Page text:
Know About the Specific Company, Job, and Interviewer
You should evaluate employers just as carefully as they evaluate you. Doing research on an employer is especially important if you plan on interviewing with an organization that particularly interests you.
The best employer information comes from people who work (or used to work) there. These people can often provide you with inside information that can be invaluable in an interview. But let's say that you don't know anyone who works therewhat can you do? Go to the source. Often, a receptionist can get you product catalogs, brochures, reports, or other literature that explains the purpose, products, or services of the organization. You can also find much of this information online at the company's Web site. If you study this information well, you will have more knowledge of the organization than most other applicants.
You can also go to the library and ask the librarian to help you locate any local or national information about the organization. You can often look up recent newspaper articles and, particularly for larger organizations, information in various industrial and other directories.
The more you know about the job, the industry, and the employer, the more likely you are to present yourself well in the interview. More importantly, you will be better able to evaluate whether a particular job is right for you.
Researching the Company
When doing research on a company, you want to focus on company missions, ethics, areas of recent growth, and weak spots. According to librarian Mary-Ellen Mort in Oakland, California, the best sources for information on local organizations are local newspaper articles, local directories, and area trade journals. Some libraries have clipping files of articles on area companies, CEOs, and industries. Ask a reference librarian for ranked lists of local companies in your field. Depending on the library's size, you may
even lay your hands on annual reports and various promotional literature, too. If the library doesn't carry copies of these materials, request them from the organization itself.
If the organization is a small, privately owned company, this type of information may not be available at all. In that case, explore comparable companies and apply what you find. Don't forgetit's never a mistake to pick up the phone and talk with the organization's suppliers, customers, and current employees.
Online Resources for Company Research
This section provides some general sites for researching employers online (from Best Career and Education Web Sites by Rachel Singer Gordon and Anne Wolfinger). Remember that one of the best sources of information on a company can be its own Web site. Search for employer Web sites by using your favorite search engines.
CorporateInformation.com (corporateinformation.com): You
have to register to use this company research site, but basic registration is free. Type a company's name into the search box on the front page to find information on specific companies, which includes a brief analysis from this site as well as links to articles and company profiles from other Web sites. Although much information is targeted to investors, you'll find useful background material for your job hunt as well. You can also pick a state to find information on every company the site covers in that state or use an alphabetical list to browse corporations. This site is best for information on large companies.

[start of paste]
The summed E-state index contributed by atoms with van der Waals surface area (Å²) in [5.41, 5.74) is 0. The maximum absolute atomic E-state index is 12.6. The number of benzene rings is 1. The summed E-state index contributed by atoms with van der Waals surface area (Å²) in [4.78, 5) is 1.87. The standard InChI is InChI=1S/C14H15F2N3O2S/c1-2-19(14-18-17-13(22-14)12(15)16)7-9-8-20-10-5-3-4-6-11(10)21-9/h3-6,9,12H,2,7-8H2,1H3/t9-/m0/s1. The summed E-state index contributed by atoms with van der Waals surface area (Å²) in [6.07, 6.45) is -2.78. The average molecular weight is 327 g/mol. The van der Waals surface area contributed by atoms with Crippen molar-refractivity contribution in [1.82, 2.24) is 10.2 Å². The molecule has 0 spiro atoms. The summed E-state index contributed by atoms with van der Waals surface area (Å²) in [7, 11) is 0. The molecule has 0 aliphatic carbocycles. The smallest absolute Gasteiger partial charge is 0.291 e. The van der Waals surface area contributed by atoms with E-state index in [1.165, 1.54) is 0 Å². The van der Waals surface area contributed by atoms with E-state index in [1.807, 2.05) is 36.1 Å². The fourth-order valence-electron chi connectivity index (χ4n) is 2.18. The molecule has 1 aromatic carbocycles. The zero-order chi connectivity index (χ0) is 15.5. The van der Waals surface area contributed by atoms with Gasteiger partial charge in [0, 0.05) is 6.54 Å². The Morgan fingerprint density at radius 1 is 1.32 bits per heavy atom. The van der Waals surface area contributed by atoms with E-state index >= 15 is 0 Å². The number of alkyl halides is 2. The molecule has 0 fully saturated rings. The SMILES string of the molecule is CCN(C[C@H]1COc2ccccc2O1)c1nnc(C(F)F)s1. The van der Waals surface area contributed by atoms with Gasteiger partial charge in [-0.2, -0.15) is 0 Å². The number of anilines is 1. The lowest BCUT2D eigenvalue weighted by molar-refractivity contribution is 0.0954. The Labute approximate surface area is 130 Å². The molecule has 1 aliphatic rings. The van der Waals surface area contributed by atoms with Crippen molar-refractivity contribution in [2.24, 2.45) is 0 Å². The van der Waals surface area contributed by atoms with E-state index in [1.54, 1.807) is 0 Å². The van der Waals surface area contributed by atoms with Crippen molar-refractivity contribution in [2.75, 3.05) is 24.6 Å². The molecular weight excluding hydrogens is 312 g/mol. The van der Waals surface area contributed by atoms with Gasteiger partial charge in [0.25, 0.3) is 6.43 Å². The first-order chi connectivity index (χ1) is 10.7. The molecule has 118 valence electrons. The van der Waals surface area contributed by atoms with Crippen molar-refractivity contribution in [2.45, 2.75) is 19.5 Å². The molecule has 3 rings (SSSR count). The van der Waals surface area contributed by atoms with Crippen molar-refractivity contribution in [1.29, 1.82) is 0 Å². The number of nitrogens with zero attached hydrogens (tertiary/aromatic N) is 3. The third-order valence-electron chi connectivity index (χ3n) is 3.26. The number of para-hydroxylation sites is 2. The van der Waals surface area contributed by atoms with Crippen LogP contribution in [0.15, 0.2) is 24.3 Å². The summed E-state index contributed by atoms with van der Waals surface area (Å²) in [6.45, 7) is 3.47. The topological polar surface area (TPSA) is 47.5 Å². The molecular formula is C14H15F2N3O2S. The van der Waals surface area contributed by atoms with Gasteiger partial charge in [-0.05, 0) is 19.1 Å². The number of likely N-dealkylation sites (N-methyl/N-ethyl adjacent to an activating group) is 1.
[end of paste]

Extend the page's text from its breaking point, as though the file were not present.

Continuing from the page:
Google News (news.google.com): Search and browse 4,000 news sources from leading search engine Google. Find the most up-to-date news stories on specific companies, or simply pick the Business section to read current articles. This site is a great way to keep current on industries and specific companies. You can find out what's going on before applying or in preparation for an interview. Articles stay in the index for 30 days.
Tip: Offer to drop by and pick up the organization's material in person rather than have it mailed to you. This action fosters several positives. It allows you to meet with the receptionist and make a positive impression with an insider (good news travels fast, especially when it concerns a future employee). It also strengthens an impression that you are well-organized and very interested. Finally, it forces you to travel the route in advance of an interview and scout out potentially slowing traffic patterns, confusing addresses, and so on.
SuperPages (superpages.com): Verizon's SuperPages is an electronic Yellow Pages with a twist. Search for U.S. businesses by name and location, or browse by category. Each listing contains contact information as well as a Web site link when available, plus a map and driving directions. Register to create your own directory of saved listings. You can also search for businesses by geographic location if you're looking for potential places to apply in your area.
Thomas Register (thomasregister.com): Thomas Register takes its print manuals online, allowing registered users to search for manufacturers and companies and view their catalogs and Web sites. Check out the demo to see how searching works and what information is included in manufacturer listings. Although the site is meant largely for locating suppliers, it's a useful way for job seekers to locate companies in their industry as well.